by Philippe Claudel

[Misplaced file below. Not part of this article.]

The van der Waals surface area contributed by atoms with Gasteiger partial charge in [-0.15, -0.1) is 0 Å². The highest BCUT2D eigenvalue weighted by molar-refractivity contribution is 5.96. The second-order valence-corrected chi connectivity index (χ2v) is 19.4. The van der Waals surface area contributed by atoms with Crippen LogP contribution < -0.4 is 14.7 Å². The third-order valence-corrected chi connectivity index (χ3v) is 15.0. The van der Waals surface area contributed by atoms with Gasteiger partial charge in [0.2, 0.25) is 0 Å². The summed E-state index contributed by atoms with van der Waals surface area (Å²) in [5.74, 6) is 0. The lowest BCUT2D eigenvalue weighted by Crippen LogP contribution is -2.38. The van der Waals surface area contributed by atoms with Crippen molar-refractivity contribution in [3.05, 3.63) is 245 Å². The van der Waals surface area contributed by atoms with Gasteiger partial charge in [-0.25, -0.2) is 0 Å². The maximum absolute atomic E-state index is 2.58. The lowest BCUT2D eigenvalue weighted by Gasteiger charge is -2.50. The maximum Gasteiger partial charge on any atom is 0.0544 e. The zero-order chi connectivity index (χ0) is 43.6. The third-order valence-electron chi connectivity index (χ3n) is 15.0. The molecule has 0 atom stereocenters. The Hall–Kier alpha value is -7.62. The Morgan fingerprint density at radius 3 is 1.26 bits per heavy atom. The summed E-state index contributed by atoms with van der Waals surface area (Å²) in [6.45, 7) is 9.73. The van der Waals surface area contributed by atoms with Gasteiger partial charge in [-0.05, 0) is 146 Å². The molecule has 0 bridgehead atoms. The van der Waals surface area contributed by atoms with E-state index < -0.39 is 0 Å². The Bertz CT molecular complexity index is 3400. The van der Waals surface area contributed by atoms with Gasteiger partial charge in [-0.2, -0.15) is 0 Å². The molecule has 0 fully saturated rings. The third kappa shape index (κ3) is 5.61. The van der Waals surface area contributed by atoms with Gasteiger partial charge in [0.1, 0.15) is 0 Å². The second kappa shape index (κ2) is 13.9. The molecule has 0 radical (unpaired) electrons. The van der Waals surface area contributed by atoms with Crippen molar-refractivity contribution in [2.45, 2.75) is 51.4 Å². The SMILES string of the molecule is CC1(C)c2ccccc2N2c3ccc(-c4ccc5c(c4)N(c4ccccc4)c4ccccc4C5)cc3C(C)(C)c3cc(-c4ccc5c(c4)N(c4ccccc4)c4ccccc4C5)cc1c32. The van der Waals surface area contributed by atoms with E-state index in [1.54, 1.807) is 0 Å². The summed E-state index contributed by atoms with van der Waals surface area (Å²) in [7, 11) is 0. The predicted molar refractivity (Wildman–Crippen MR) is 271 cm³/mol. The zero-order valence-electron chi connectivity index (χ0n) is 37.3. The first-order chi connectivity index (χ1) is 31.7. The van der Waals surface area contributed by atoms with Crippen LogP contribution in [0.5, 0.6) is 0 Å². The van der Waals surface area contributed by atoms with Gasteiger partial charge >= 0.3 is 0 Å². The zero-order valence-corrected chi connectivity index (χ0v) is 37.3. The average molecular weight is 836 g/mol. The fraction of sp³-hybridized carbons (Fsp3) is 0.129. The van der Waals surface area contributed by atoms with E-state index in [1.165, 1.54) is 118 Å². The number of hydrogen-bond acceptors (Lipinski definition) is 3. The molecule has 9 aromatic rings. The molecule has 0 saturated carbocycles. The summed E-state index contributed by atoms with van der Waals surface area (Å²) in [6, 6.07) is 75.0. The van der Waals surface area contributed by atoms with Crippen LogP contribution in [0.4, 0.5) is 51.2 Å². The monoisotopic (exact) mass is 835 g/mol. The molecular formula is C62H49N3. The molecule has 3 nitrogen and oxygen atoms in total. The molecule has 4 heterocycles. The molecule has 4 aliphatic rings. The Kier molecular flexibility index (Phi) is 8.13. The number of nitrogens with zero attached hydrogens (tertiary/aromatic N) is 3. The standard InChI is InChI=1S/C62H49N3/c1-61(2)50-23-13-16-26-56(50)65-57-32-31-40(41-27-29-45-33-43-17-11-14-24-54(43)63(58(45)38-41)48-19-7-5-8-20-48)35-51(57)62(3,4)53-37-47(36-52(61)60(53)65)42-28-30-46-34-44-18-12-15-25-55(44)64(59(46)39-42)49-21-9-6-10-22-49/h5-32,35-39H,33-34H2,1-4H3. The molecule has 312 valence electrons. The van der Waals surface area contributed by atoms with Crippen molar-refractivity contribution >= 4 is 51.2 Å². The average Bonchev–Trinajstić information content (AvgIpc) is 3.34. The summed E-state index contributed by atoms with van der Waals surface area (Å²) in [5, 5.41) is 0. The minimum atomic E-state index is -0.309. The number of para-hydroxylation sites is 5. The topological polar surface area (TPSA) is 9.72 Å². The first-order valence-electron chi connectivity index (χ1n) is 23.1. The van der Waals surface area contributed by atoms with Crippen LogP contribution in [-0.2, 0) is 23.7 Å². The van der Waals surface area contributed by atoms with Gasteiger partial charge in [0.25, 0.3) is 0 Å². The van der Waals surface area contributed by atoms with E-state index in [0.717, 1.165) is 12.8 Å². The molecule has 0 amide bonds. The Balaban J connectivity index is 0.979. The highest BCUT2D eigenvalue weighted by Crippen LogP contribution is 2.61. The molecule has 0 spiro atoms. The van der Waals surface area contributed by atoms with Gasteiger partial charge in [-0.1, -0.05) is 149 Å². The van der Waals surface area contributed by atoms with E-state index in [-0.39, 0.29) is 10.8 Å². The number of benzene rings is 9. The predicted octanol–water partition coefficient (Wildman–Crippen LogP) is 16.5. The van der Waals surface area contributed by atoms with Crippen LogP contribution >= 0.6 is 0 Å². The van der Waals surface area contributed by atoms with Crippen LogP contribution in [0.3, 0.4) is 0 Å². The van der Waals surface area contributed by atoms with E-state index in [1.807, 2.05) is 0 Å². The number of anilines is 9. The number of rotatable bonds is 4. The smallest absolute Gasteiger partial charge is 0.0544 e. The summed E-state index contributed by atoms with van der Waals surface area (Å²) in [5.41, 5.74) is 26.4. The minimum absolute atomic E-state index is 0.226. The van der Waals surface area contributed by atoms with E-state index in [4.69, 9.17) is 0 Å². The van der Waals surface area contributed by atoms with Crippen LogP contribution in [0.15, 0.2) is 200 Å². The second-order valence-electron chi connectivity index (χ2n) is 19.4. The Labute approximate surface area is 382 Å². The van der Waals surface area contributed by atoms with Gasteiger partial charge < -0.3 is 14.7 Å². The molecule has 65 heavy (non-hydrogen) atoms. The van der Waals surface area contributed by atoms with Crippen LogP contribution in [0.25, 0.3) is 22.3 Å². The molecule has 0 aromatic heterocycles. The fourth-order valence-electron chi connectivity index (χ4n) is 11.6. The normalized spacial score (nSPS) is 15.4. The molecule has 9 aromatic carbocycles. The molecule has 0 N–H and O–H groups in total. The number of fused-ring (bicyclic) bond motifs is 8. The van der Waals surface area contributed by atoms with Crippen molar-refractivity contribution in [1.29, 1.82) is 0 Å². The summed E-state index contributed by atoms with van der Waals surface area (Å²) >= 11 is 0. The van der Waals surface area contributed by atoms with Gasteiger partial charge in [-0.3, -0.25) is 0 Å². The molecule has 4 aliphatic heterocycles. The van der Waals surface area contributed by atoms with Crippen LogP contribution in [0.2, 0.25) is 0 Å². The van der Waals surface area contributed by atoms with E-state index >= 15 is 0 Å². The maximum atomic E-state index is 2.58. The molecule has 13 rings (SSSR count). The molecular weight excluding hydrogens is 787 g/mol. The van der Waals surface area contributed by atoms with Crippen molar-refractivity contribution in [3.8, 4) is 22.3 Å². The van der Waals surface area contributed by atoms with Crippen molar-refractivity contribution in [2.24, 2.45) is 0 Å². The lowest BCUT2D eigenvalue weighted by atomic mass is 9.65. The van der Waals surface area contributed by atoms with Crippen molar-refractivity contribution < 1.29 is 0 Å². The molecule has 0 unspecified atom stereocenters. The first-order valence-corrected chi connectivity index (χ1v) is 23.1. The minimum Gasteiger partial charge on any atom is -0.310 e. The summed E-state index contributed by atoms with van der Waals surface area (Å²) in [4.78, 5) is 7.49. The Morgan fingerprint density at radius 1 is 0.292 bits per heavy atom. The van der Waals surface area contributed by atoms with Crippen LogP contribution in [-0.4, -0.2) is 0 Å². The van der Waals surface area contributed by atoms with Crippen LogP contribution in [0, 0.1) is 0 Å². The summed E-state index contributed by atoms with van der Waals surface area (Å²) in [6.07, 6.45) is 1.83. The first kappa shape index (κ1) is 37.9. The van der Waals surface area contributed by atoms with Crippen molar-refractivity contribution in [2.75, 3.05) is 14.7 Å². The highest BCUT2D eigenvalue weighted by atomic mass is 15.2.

Some books end when you finish the last line; Philippe Claudel's award-winning Grey Souls sticks around a lot longer. The storyline centres on a policeman who, 20 years after a criminal case is closed, revisits the murder because it won't let him rest. His concern is that, in the rush to find the guilty after the body of an angelic 10-year-old girl was fished from a dirty canal, the wrong conclusions were drawn. Set in France during the second world war, the story relies as much on whodunit-style plotting as evocative language portraying a bleak environment blanketed by a pall of gloom. Three photographs of three females each wearing the same smile are clues to this moving murder-mystery that's been turned into movie. The Independent praised not only Claudel's ability to 'write with a heart-gripping, melancholy beauty', but also the translator, Adriana Hunter, who skilfully rendered the story from French. The Sunday Telegraph was also mesmerised by the book, although adversely affected by its mood. Grey Souls, the reviewer wrote, 'reads at times like one of those gloomy Scandinavian rural fictions in which mud and misery play a major role'.